4. Sheila Ryan Post author

    I wish I hadn’t forgotten half the pertinent details of a Memphis story I had from a one-time Memphis journalist. It was about the Peabody Hotel ducks and a hippie duck-caretaker.

  5. Sheila Ryan Post author

    I’m really not with the “print the legend” school of journalism, but it’s a great line.

  6. Sheila Ryan Post author

    “Back in the days when everybody liked Quaaludes”: from Eggleston’s reminiscent voice-over.

    That resonates, although I never liked Quaaludes.

  7. Carole Corlew

    I’m guessing they weren’t rolling on quaaludes alone.

    Another thing I read is Jerry McGill is or was living in Alabama.

  8. Carole Corlew

    That is an inspired thought, Shelia. I would like to get those two together. Deron, you need to be on standby with your cameras.

  9. Carole Corlew

    Okay, where would Jerry McGill be? In north Alabama (Muscle Shoals) or the southern part of the state with the other criminals. Ha ha.

  10. Carole Corlew

    When I worked in Birmingham the former governor, Big Jim Folsom, would call and carry on about how south Alabama had hijacked the entire state and that was why there had been so many problems. Big Jim and his chauffeur would cause a stir by taking off now and then and no one would know where they were. Looking for Jerry McGill, I bet.

  11. Sheila Ryan Post author

    Disguised in drag and looking for Jerry McGill.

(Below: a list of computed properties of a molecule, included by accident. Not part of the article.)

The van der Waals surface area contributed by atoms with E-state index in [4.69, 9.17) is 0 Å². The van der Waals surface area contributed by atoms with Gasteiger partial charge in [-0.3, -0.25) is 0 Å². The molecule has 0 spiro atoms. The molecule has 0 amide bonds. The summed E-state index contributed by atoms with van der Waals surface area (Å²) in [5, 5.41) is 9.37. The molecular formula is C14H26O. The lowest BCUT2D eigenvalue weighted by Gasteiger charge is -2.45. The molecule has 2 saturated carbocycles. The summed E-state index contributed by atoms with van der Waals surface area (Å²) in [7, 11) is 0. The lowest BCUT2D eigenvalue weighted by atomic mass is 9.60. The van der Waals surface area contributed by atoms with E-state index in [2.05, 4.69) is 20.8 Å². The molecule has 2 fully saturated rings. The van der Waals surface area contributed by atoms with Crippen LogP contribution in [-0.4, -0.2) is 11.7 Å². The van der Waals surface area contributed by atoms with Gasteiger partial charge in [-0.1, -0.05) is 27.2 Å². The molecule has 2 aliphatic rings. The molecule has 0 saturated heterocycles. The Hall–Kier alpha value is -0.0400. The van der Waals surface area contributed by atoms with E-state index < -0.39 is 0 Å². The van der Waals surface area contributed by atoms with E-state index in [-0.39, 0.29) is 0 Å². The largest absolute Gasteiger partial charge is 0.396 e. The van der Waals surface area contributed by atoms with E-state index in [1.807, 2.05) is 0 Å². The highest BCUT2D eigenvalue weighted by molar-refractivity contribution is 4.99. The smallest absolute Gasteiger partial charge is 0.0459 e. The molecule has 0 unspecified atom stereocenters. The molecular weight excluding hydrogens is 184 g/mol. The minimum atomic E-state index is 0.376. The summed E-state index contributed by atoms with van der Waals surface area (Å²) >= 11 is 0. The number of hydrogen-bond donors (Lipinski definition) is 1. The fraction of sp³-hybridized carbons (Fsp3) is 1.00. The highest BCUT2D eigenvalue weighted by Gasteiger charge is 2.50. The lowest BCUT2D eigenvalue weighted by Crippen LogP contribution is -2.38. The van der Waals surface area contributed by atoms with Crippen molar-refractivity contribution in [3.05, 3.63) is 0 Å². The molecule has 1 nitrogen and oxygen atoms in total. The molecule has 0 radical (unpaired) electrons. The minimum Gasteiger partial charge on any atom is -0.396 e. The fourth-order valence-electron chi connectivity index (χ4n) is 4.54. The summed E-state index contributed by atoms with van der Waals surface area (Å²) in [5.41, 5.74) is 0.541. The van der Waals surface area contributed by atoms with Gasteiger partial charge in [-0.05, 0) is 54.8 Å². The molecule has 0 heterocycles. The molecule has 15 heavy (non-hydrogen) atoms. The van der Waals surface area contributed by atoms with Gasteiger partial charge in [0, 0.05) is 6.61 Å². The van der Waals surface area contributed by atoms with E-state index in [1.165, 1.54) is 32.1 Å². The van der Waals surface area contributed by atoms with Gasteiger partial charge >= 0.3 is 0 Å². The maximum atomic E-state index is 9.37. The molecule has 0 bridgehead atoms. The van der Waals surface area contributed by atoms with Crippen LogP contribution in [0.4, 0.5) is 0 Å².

Also, it’s hard for me not to think of it as Mussel Shoals. Makes so much more sense. Which is why I love the fact that it is Muscle Shoals.

  12. Carole Corlew

    The Cherokee called it the mussel place. That became Mussel Shoals, then it was misspelled. Or something like that.

  13. Carole Corlew

    I am sure I told this. A man was tailgating us when I was little, on a back road in Tennessee. He bumped our car and Miss Nell pulled over, got out and opened with, “Now why would you do this?” He was a ringer for Hank Williams and was reeling drunk. There was no damage and he apologized profusely while she lectured him.

    Jerry McGill could probably use a good talking to as well.

  14. Sheila Ryan

    Carole, I don’t remember that! About Miss Nell lecturing the drunk Hank WIlliams-lookalike tailgater. That’s great.

    I bet she could tell that Jerry McGill to quit acting the fool and no mistake.

  15. Sheila Ryan

    There were loads of mussels near Davenport, Iowa (on the Mississippi) and near Metropolis, Illinois (on the Ohio). A friend and I once interviewed an old man in Metropolis who knew all about fresh-water mussels and the pearl button industry. Somewhere stashed away I have a mussel shell from Metropolis with a hole drilled out of it.